Improving knowledge transfer through training context

Table of Contents

The transfer of knowledge in a training environment often focuses on the ‘push’ of that knowledge. For example, how can we design training in a way which is easy for participants to absorb, or is delivered in a method which they find suitable? As instructional designers, we can spend considerable time on training interactions, activities or content to hopefully boost participant engagement. Microlearning and mobile learning are just two of the latest examples in this push-based approach to training design.

There’s nothing wrong with this approach either! However, every force has an equal and opposite reaction. Indeed, when the transfer of knowledge is focused on behavioural change – apply new skills, stop old habits, implement different processes – the push of knowledge alone may not be enough.

This is particularly true for adult participants. Changing behaviours as an adult may be associated with uncomfortable feelings – admitting deficiencies with existing performance, acknowledging that someone else may have a better solution, or experiencing discomfort from initial failures with new skills. As a result, as we try to push learning and knowledge onto participant, they may well be pushing back against us!

So, in addition to considering how to push learning, we should give equal thought to helping the participant ‘pull’ the learning. We need participants working with, not against, the transfer of knowledge at a fundamental level. As we push, the participant pulls.

In this series of articles, we examine three concepts to improve this participant-driven (pull) transfer of knowledge in any form of training.

Let’s examine training context in the second of three articles in this series.

Training context gives you the ending

Many training courses provide participants with, or ask participants to set, learning outcomes (‘In this module, you will learn…’). However, the goal of training involving behavioural change is not merely to learn. It is to change. The context of what you will learn is good – the context of how you are expected to change is better. Giving context to expected change helps learners self-direct their pathway to that change.

Yet many organisations do not clarify expected outcomes or behavioural change before a training event. For example, participants attending a sales training workshop are often given one expectation – attend the training. In a best-case scenario, they might be asked to do some pre-reading, prepare some items or think about some learning goals. As a result, when they attend the training, these participants are ‘responsive’. They respond to knowledge which is pushed towards them.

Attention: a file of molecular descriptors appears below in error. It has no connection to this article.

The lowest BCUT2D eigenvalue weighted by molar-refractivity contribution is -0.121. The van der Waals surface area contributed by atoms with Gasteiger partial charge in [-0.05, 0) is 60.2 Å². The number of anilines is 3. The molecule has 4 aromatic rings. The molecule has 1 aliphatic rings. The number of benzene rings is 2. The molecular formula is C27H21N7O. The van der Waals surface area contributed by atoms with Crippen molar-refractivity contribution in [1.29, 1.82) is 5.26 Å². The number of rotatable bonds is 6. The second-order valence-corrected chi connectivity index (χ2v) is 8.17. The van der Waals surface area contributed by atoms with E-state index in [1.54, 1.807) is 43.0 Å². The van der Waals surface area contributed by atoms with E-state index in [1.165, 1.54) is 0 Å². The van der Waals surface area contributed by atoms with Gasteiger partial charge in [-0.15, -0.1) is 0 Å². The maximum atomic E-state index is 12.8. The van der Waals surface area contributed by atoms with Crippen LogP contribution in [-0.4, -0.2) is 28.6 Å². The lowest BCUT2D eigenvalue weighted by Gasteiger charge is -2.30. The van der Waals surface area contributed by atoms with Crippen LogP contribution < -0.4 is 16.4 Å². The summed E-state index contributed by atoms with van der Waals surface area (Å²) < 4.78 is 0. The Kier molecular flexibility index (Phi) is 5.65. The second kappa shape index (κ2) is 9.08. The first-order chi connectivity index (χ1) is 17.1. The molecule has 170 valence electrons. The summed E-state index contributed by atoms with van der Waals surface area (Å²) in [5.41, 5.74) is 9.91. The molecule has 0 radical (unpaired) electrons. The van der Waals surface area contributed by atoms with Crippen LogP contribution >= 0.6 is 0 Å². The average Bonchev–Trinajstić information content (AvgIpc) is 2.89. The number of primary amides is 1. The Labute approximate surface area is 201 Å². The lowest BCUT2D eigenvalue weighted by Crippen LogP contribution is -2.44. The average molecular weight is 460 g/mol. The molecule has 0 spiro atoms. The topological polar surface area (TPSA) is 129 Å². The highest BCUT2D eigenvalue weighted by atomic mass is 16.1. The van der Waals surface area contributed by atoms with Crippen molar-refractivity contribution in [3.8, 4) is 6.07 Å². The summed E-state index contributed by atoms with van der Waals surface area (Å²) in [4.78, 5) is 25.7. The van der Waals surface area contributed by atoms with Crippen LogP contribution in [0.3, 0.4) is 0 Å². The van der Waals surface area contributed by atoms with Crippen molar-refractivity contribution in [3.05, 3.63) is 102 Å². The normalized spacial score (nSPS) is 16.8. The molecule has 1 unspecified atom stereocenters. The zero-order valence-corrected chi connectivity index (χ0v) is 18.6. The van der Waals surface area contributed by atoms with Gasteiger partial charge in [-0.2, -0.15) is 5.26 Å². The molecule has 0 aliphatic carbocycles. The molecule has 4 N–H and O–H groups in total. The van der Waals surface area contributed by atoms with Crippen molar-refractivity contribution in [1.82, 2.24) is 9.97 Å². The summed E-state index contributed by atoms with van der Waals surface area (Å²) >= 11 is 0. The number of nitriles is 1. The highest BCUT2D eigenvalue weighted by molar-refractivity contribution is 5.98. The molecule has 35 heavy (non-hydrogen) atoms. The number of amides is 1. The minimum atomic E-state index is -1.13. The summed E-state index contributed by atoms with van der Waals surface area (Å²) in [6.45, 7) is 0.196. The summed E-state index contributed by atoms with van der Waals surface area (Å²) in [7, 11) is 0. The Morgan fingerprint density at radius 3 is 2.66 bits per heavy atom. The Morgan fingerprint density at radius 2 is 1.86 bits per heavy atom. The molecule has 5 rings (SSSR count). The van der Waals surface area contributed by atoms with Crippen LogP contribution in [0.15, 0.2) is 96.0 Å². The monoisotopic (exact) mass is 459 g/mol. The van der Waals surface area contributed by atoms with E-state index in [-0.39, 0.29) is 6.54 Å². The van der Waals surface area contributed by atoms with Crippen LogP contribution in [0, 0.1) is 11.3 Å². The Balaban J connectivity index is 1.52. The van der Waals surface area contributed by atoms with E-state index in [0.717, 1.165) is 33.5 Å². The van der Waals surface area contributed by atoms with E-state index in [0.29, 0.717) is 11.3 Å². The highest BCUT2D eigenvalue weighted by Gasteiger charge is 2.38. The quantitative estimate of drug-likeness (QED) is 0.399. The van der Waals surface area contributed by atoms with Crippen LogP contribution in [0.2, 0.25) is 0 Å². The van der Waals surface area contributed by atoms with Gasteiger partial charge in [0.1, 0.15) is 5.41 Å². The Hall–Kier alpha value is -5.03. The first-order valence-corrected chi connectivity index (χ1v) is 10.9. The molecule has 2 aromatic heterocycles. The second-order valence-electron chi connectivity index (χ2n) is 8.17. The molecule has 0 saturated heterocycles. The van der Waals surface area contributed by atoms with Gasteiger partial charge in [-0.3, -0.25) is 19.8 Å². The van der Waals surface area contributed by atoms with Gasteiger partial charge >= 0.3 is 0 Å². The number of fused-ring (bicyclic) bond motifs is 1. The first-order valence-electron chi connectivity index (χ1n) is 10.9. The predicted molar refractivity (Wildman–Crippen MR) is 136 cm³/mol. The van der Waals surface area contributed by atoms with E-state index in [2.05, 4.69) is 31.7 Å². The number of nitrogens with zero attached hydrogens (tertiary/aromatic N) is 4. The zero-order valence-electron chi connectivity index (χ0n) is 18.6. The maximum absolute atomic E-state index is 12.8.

Training context makes learners active

Let’s say each participant instead had a meeting with their manager before the training to agree on two specific sales skills that participant would need to demonstrate improvement in after the training. They also agree on how that change will be measured – improvement in a sales metric or an observable behaviour, for example.

Now those participants are ‘active’ in the training process. They actively drive training activities, discussions and choices towards their specific requirements. They pull the training in directions which matter to them because they have the context of the outcomes they are expected to obtain.

Training context case study

This fact was highlighted in training exercise for 450 participants completed in March to August 2018 for a large Australian financial service company. The experience consisted of three participant modules and one matching Manager’s module. The Manager’s module educated managers on how to define desired outcomes, changes and behaviours with their staff. 65% of managers completed that module, with their staff training reporting an 89% success rate in with on-the-job activities associated with the training. For the staff whose managers did not complete the Manager’s module, and therefore failed to receive information on the required context, the success rate for on-the-job activities was 48%.

When you have agreed on a destination to get to, you tend to map out a path to get there.

This article originally appeared in Training & Development magazine, December 2018 Vol. 45 No. 4, published by the Australian Institute of Training and Development.


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